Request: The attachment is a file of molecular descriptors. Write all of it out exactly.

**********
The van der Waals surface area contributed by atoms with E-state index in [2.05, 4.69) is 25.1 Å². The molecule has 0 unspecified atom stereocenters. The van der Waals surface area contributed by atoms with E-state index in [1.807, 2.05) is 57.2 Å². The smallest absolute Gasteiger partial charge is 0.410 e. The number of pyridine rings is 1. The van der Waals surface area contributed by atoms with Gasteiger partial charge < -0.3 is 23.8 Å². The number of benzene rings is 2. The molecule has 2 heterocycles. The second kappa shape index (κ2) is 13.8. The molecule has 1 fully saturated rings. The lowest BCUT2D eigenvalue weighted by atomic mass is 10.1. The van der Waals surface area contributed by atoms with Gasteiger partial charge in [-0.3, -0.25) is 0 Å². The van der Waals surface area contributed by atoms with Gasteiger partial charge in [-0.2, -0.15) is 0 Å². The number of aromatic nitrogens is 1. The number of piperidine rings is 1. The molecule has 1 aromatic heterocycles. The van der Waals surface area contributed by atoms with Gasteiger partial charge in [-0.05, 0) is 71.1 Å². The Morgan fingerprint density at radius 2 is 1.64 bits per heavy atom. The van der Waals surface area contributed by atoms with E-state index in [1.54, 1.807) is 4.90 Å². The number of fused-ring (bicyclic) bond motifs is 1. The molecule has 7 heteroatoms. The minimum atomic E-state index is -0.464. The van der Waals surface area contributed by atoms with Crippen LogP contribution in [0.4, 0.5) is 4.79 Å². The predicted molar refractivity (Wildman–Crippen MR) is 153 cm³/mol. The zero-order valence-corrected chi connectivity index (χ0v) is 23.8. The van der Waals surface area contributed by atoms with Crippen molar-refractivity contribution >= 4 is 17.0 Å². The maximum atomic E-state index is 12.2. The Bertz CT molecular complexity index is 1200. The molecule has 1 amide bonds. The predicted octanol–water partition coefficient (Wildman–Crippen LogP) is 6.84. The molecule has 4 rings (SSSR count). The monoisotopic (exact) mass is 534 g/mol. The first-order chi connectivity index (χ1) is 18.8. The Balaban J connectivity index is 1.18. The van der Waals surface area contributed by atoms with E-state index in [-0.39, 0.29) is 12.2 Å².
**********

The van der Waals surface area contributed by atoms with E-state index in [2.05, 4.69) is 25.1 Å². The molecule has 0 unspecified atom stereocenters. The van der Waals surface area contributed by atoms with E-state index in [1.807, 2.05) is 57.2 Å². The smallest absolute Gasteiger partial charge is 0.410 e. The number of pyridine rings is 1. The van der Waals surface area contributed by atoms with Gasteiger partial charge < -0.3 is 23.8 Å². The number of benzene rings is 2. The molecule has 2 heterocycles. The second kappa shape index (κ2) is 13.8. The molecule has 1 fully saturated rings. The lowest BCUT2D eigenvalue weighted by atomic mass is 10.1. The van der Waals surface area contributed by atoms with Gasteiger partial charge in [-0.3, -0.25) is 0 Å². The van der Waals surface area contributed by atoms with Gasteiger partial charge in [-0.2, -0.15) is 0 Å². The number of aromatic nitrogens is 1. The number of piperidine rings is 1. The molecule has 1 aromatic heterocycles. The van der Waals surface area contributed by atoms with Gasteiger partial charge in [-0.05, 0) is 71.1 Å². The Morgan fingerprint density at radius 2 is 1.64 bits per heavy atom. The van der Waals surface area contributed by atoms with E-state index in [1.54, 1.807) is 4.90 Å². The number of fused-ring (bicyclic) bond motifs is 1. The molecule has 7 heteroatoms. The minimum atomic E-state index is -0.464. The van der Waals surface area contributed by atoms with Crippen LogP contribution in [0.4, 0.5) is 4.79 Å². The predicted molar refractivity (Wildman–Crippen MR) is 153 cm³/mol. The zero-order valence-corrected chi connectivity index (χ0v) is 23.8. The van der Waals surface area contributed by atoms with Crippen molar-refractivity contribution >= 4 is 17.0 Å². The maximum atomic E-state index is 12.2. The Bertz CT molecular complexity index is 1200. The molecule has 1 amide bonds. The predicted octanol–water partition coefficient (Wildman–Crippen LogP) is 6.84. The molecule has 4 rings (SSSR count). The monoisotopic (exact) mass is 534 g/mol. The first-order chi connectivity index (χ1) is 18.8. The Balaban J connectivity index is 1.18. The van der Waals surface area contributed by atoms with E-state index in [-0.39, 0.29) is 12.2 Å².